Stop Cop City: The Fight for a Forest and the Future of American Policing

Issue 278

The effort to save a forest in Atlanta from becoming the country's largest police-training facility has become the latest flashpoint in the struggle over the future of policing.

Amba Guerguerian Mar 17, 2023

What is known today as Atlanta used to be a thriving trade hub for Native Americans. In 1821, the federal government began to force the Muscogee tribe out of what Atlantans now call the South River Forest in the southeastern part of the city.

In March, during a week of action to save the forest from being cleared to build a massive police-training facility commonly known as “Cop City,” ceremonial Muscogee leaders returned to their ancestral homelands. They performed a stomp dance on behalf of the South River Forest, known to them as the “Weelaunee” forest — meaning “brown water.” They also entered the Atlanta Regional commission on March 8 to deliver an eviction notice and call for an end to construction of the training facility. “Georgia is the birthplace of oppressive policing that originated with the Trail of Tears and the capture and enslavement of African descendants seeking their freedom,” said a Muscogee leader as Atlanta Mayor Andre Dickens quickly exited the scene. 

The Muscogee aren’t the only ones converging on the Weelaunee forest, a network of connected green spaces across parts of Atlanta and DeKalb County that surround the tributaries of the South River. 

Since September 2021, when the Atlanta City Council approved the Cop City plan, it has faced widespread outcry. The “Stop Cop City” or “Defend the Atlanta Forest” movement is made up of neighborhood associations, established environmental groups, local schools, racial-justice and police-accountability organizations and more. “Forest defenders” from Atlanta and elsewhere also began a protest encampment in the fall of 2021, living in treehouses and on the forest floor in parts of the woods near the planned project until this winter, when they were forced out by police in a series of violent raids. 

The slain protester’s mother sat on the ground with her legs crossed and her hands up in the air at face level to demonstrate the position her child was in when they were killed.

During a raid on the morning of Jan. 18, the police shot and killed 26-year-old Manuel Paez Terán, known as “Tortuguita,” in their tent, making them the first environmental activist to be killed by police in U.S. history. Protests have ensued in more than 40 cities, including New York. What began as a local controversy has become a national story and the latest flashpoint in the post-George Floyd reckoning on the future of policing in America.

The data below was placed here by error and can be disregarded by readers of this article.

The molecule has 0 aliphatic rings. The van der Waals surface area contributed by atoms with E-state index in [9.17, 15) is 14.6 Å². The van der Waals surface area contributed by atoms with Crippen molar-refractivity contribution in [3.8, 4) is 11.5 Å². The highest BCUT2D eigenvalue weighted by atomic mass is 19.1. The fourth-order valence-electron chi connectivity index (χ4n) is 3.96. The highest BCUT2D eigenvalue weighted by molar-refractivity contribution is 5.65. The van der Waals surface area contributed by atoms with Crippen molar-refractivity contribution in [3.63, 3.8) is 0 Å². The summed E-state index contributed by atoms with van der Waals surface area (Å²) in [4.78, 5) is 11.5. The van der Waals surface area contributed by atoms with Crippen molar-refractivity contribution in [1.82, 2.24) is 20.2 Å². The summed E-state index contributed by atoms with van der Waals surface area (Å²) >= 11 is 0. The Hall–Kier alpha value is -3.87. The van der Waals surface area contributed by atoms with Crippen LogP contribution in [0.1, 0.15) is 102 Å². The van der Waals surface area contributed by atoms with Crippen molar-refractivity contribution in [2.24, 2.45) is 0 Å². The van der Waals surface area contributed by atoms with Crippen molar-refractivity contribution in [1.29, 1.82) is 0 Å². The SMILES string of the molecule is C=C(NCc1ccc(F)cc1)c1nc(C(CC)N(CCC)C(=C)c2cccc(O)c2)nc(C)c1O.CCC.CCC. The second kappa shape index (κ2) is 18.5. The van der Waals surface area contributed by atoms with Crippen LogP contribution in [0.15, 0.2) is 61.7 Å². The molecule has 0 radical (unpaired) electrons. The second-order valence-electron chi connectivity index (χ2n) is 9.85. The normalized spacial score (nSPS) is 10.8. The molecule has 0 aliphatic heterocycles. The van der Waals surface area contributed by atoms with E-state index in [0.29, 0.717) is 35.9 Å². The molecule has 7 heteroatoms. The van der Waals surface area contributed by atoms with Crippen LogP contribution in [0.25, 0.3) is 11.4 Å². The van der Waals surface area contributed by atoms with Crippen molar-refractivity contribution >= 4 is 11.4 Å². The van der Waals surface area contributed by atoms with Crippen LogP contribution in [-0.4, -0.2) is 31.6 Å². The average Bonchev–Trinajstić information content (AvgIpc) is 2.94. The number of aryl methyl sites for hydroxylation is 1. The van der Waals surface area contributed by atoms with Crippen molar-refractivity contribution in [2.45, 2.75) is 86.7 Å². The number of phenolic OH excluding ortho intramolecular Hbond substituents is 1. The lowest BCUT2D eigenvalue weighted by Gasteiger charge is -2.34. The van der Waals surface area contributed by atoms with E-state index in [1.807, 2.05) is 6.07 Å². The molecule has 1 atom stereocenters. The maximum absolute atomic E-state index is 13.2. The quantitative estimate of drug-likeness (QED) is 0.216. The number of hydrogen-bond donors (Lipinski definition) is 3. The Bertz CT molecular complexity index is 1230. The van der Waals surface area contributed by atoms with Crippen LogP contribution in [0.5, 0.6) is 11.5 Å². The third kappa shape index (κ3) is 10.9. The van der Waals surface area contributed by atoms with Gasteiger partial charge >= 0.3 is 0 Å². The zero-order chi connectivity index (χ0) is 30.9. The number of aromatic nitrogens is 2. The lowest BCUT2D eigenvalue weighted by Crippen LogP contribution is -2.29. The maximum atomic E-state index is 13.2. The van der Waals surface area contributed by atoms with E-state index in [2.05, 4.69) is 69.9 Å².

“Atlanta is important in part because it links the issues of land use, climate change and aggressive policing,” said Professor Alex Vitale, author of The End of Policing and coordinator of Brooklyn College’s Policing and Social Justice Project. 


In response to the fatal raid, Stop Cop City activists called for people across the country to join them for a week of action in the Weelaunee Forest March 4–11. The movement uses a diversity of tactics and refers to itself as “decentralized and leaderless.”

Matthew Johnson, director of Beloved Commune, spoke at a rally to kick off the week of action. “There are many things we do not agree on,” Johnson began, “but we all came here to what?” he continued. “To stop Cop City!,” the crowd yelled in response. A group of roughly 300 then marched to Intrenchement Creek Park — referred to by protesters as Weelaunee People’s Park (WPP) — the part of the Weelaunee forest that was most recently occupied by forest defenders. 

As participants in the convergence arrived at the site, some went to set up camp in the woods while others chatted in the shade along the forest’s borders. In a large field separated from the entrance by a short stretch of forest, the Sonic Defense Committee built a stage and bar for a free two-day music festival. Later that evening, people would set up a vigil for Tortuguita with candles and flowers. A shuttle ran hourly throughout the course of the week taking people to and from the forest. The park’s owner* demolished the concrete trail and gazebo in the entrance and cut down trees back in December to deter protest activities, but Cop City opponents had painted pieces of broken concrete and used them to create a path through the parking lot. A woman wearing a Poor People’s Campaign shirt nursed a cigarette in a folding chair on the path. Two older men with bicycles ate sandwiches on the forest floor, and a baby in a backpack curiously observed the commotion.